Willett died in 2005, and Becket continued to perform — asking the audience to pretend that he was still there, tromping across stage. Sometimes she’d step off the stage and leave the theater in silence, urging the audience to use its imagination to see her old partner.

National Geographic wrote about the opera house. TV crews arrived. And a 2000 documentary about Becket won an Emmy. Shows sold out. Fans showed up just to meet her.

She typically created two new shows each year and performed from October to May, when the blistering temperatures would begin to thin out the crowds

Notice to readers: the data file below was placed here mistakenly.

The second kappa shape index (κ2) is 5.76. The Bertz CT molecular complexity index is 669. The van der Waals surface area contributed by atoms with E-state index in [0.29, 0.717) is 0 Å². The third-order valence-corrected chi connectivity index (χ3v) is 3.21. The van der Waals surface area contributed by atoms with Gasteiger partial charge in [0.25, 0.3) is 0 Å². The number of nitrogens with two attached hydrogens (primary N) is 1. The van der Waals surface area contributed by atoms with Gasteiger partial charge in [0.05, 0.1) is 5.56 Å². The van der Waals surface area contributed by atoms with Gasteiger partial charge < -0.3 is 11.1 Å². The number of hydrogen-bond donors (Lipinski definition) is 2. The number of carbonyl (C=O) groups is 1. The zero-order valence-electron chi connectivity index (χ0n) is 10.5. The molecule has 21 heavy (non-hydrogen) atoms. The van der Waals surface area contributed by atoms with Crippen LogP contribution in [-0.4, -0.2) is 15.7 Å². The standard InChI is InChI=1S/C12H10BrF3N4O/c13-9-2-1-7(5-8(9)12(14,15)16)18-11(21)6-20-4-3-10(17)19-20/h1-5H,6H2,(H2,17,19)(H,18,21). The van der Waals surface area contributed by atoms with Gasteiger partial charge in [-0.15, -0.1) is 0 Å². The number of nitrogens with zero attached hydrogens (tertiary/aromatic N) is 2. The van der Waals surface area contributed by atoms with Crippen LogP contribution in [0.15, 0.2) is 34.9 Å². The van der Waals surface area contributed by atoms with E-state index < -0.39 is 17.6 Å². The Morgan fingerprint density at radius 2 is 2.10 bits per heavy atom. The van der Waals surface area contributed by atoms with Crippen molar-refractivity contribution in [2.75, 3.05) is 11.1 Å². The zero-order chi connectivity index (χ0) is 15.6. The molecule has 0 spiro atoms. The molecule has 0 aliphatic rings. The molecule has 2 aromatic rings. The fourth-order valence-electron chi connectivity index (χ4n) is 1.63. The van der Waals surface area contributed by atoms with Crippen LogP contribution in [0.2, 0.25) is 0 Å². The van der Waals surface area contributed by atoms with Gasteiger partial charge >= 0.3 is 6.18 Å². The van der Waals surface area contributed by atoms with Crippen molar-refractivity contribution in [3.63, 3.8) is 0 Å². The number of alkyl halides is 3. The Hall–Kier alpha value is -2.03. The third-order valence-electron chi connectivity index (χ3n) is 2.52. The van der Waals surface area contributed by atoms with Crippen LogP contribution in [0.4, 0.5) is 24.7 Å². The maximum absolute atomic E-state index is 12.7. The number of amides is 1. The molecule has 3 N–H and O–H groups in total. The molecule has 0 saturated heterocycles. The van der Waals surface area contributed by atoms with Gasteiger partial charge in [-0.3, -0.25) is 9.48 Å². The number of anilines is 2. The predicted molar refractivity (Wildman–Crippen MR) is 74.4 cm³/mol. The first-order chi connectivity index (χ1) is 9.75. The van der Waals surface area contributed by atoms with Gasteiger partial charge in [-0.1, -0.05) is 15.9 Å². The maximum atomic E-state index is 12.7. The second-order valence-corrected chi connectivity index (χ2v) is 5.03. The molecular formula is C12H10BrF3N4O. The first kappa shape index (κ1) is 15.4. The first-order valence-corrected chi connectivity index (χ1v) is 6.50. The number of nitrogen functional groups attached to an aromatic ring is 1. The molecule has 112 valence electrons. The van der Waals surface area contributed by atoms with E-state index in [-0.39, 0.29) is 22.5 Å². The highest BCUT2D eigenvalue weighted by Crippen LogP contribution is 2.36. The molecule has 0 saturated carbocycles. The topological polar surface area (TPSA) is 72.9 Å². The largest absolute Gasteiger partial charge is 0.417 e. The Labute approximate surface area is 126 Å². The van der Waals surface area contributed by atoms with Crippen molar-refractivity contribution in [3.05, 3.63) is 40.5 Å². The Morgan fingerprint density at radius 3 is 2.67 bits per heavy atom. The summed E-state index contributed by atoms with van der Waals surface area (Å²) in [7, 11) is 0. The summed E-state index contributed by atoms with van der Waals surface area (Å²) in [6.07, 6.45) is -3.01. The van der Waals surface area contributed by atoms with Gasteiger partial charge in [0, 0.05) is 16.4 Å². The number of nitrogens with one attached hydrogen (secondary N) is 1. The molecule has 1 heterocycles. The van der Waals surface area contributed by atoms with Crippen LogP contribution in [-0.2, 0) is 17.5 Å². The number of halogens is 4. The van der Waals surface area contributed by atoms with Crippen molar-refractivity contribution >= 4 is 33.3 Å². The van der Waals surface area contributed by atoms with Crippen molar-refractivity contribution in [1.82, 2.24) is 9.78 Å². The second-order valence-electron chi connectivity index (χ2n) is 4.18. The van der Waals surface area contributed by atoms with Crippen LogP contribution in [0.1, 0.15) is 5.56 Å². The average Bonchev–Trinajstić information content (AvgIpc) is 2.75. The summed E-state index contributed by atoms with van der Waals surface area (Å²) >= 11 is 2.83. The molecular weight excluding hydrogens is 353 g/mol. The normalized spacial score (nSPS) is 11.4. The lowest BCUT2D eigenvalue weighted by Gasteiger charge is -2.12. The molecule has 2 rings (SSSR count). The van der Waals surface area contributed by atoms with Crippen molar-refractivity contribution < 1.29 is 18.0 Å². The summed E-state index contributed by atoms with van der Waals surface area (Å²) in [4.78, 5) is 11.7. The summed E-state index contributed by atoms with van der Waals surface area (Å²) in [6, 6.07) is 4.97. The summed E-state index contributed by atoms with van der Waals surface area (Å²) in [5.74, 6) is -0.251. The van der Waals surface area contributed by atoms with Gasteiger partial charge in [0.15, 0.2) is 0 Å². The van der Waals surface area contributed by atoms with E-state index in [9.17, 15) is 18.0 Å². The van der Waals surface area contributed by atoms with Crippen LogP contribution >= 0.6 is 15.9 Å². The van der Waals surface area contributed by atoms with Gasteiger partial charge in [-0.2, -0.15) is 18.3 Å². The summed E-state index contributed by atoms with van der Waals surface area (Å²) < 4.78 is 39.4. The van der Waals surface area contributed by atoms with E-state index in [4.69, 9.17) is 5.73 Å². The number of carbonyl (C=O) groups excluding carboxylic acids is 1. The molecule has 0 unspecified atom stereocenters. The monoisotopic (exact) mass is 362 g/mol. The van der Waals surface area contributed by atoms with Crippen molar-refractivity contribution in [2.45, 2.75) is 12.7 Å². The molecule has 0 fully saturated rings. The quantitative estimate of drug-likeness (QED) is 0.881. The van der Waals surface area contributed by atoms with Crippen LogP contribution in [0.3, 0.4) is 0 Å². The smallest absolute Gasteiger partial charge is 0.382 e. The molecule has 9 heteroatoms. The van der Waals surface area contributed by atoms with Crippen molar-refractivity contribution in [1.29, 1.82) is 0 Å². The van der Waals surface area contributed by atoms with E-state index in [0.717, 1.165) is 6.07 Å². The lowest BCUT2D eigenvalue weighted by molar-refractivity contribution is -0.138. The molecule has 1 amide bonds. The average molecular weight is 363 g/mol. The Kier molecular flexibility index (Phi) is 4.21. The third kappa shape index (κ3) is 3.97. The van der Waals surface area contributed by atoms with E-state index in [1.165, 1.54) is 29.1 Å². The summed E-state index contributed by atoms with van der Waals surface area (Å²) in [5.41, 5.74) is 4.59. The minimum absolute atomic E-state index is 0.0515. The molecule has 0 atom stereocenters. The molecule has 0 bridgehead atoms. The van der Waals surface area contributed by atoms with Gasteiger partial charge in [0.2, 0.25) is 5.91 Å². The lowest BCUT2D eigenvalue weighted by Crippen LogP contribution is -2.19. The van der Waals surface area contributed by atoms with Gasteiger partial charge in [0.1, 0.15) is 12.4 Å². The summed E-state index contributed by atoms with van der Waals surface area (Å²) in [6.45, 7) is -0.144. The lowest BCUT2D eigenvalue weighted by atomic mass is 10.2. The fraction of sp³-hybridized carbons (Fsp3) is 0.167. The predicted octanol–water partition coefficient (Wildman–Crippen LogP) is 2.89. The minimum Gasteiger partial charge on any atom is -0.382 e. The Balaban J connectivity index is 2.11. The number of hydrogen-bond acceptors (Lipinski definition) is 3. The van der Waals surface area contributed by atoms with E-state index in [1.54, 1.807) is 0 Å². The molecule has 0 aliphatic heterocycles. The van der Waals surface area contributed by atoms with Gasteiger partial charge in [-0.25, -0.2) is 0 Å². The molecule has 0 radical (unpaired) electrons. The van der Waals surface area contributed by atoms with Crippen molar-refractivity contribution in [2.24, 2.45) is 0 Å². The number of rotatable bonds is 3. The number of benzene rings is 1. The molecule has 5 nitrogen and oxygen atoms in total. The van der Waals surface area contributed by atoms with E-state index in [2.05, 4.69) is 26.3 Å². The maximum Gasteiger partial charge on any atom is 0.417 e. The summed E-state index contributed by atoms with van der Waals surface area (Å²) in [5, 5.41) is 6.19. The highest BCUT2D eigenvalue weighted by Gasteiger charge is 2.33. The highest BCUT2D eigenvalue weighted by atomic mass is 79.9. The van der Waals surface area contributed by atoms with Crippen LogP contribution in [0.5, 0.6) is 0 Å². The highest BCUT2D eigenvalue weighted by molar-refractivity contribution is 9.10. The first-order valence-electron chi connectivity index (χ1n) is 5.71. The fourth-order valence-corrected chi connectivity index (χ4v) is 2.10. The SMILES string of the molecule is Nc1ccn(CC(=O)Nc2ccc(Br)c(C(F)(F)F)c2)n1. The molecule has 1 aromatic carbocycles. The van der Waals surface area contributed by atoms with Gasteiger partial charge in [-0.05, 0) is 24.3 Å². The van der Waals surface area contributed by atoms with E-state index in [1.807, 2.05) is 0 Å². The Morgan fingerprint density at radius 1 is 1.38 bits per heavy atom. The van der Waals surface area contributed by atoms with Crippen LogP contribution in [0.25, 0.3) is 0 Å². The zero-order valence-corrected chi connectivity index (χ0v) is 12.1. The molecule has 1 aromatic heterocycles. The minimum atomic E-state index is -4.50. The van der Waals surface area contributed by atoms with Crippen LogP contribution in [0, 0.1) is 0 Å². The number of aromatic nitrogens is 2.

Screenwriter Todd Robinson, who directed the documentary “Amargosa,” told The Times in 2000 that he was overwhelmed when he first caught a performance.

“To me, she made Amargosa more than a place. It’s a state of mind about pure creative spirit.

By the time she was 87, Becket’s knees and hips had given out from decades of dancing. Unwilling to retire completely, she performed a show she called “Sitting Down,” singing but not moving around.

She quit performing altogether in 2012, but was a presence — sometimes in the front row, sometimes scooting through the hotel lobby in a motorized wheelchair — as others stepped in and performed.

In 2006, she wrote an autobiography, “To Dance on Sands,” a story of art blooming in unexpected places.

“Out here,” she told The Times in 1999, waving to the great emptiness and shifting sands outside the opera house, “anything seemed possible.”